Date of Award

3-1996

Degree Type

Thesis

Degree Name

Doctor of Philosophy (PhD)

Department

Biomedical Sciences

Supervisor

J. Huizinga

Abstract

This thesis examines the sensitivity and specificity of manometry and defecography assessments; the relationship between function and symptoms; and the relationship between age and parity and patient assessments.

The manometry assessments of 72 incontinent and 50 constipated female patients were compared to 86 healthy volunteers using discriminant function and classification analysis (DFA). The defecography assesssments of a subset of these patients, 21 incontinent and 25 constipated, were compared to 22 healthy female volunteers. These data were used to examine the factors age, parity, severity of symptoms and rectal wall morphology on function.

The results show that the variables of total squeeze pressure and resting pressure have a sensitivity of 79% for the incontinent patients and 32% for the constipated patients. The specificity was 87%. The manometry variables resting pressure, squeeze pressures, volume to urgency were significantly different in the patient groups. Aging was a significant factor for lower resting pressures and increased parity was a significant factor for lower squeeze pressures in the patient groups.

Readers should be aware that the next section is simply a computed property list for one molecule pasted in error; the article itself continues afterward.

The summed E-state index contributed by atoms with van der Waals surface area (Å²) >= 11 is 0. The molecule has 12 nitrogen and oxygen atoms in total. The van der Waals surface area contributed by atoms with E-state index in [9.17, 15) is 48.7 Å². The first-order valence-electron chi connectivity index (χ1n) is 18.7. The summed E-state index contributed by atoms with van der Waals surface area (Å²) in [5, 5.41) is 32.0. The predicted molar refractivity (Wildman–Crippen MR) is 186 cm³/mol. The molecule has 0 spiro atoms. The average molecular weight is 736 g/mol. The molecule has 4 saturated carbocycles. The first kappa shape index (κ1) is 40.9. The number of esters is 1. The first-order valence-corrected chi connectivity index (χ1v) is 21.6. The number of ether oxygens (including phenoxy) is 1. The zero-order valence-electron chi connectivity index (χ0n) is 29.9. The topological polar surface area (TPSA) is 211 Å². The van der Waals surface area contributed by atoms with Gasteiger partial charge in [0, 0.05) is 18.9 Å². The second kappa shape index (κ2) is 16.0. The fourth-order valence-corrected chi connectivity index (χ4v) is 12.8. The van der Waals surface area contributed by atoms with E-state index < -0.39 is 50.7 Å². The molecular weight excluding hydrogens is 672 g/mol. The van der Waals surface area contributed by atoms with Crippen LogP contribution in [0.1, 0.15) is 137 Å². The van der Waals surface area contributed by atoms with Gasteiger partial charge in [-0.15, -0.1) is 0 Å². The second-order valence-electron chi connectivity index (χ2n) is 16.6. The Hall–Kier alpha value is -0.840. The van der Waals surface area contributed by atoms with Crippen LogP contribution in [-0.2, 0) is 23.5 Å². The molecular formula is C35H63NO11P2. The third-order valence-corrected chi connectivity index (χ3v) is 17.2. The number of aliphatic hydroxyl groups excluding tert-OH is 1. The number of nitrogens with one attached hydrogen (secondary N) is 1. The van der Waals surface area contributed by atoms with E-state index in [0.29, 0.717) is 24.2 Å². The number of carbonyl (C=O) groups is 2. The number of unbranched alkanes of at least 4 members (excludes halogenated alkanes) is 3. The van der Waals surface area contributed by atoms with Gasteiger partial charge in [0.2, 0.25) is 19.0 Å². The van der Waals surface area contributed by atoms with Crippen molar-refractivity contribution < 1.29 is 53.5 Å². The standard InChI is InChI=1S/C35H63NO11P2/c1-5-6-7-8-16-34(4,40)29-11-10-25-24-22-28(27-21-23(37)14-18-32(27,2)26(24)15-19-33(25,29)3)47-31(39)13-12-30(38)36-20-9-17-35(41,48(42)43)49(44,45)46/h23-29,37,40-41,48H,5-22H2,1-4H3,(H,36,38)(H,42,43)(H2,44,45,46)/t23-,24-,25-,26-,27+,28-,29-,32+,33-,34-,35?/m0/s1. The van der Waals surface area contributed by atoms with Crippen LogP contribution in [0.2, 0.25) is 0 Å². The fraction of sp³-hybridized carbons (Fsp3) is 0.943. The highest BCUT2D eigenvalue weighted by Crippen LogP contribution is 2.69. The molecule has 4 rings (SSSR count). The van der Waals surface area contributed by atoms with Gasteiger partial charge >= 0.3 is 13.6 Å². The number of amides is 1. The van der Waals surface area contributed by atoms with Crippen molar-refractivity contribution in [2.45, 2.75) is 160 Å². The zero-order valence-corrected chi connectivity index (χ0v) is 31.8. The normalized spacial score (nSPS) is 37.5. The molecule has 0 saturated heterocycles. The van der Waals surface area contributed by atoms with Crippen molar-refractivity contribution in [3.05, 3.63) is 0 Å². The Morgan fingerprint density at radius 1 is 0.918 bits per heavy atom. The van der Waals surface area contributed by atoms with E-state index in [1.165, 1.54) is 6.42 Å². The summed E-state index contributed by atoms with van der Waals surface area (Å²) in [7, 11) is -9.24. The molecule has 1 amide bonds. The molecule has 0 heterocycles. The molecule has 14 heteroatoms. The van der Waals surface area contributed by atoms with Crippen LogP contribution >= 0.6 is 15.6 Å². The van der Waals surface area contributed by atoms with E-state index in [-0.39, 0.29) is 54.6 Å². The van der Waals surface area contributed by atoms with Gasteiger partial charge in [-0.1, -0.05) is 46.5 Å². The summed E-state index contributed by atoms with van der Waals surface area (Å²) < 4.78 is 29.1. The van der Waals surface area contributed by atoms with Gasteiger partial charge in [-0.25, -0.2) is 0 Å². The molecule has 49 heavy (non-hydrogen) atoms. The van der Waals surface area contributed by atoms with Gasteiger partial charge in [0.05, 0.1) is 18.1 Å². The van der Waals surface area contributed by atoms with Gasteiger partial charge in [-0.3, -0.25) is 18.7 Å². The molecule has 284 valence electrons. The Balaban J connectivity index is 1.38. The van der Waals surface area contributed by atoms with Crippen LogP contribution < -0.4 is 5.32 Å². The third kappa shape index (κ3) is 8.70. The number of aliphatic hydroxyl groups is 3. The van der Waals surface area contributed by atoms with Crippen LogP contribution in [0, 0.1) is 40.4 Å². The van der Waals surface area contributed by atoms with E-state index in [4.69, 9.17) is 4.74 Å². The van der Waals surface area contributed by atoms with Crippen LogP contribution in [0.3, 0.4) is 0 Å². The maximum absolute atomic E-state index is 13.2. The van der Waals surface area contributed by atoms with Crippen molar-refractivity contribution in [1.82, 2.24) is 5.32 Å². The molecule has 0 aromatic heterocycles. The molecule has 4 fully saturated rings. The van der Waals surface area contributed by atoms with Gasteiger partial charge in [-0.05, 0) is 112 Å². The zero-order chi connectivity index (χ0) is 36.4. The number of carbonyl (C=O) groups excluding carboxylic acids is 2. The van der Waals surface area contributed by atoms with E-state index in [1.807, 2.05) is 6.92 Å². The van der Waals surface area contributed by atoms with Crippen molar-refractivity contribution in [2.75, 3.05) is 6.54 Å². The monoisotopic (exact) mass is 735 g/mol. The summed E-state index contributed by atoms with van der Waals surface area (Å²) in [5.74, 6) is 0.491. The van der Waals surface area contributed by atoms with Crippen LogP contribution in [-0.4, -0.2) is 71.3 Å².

The sensitivity of the combination of the defecography variables, lift and strain angles and junction levdls, was 90% for the incontinent patients and 88% for the constipated patients. The specificity was 95%. The defecography variables were not significantly different in the patient groups. Rest and lift angles were significantly wider with increased age and parity.

Neither the defecography and manometry variables nor rectal wall morphology changes were associated with varying severity of either constipation or incontinence.

The manometry and defecography assessments are presented in graphs, which may enhance the dinical usefulness of the assessments by demonstrating the difference between patient values and healthy controls. The manometry data are also presented in an index which makes areas of specific impairment more obvious.

DFA of the manomeby and defecography variables provides probability rates which may be useful in predicting patient outcomes. The discriminant scores from the analysis of the defecography and manometry variables can be used to develop a continuum from health to incontinence.

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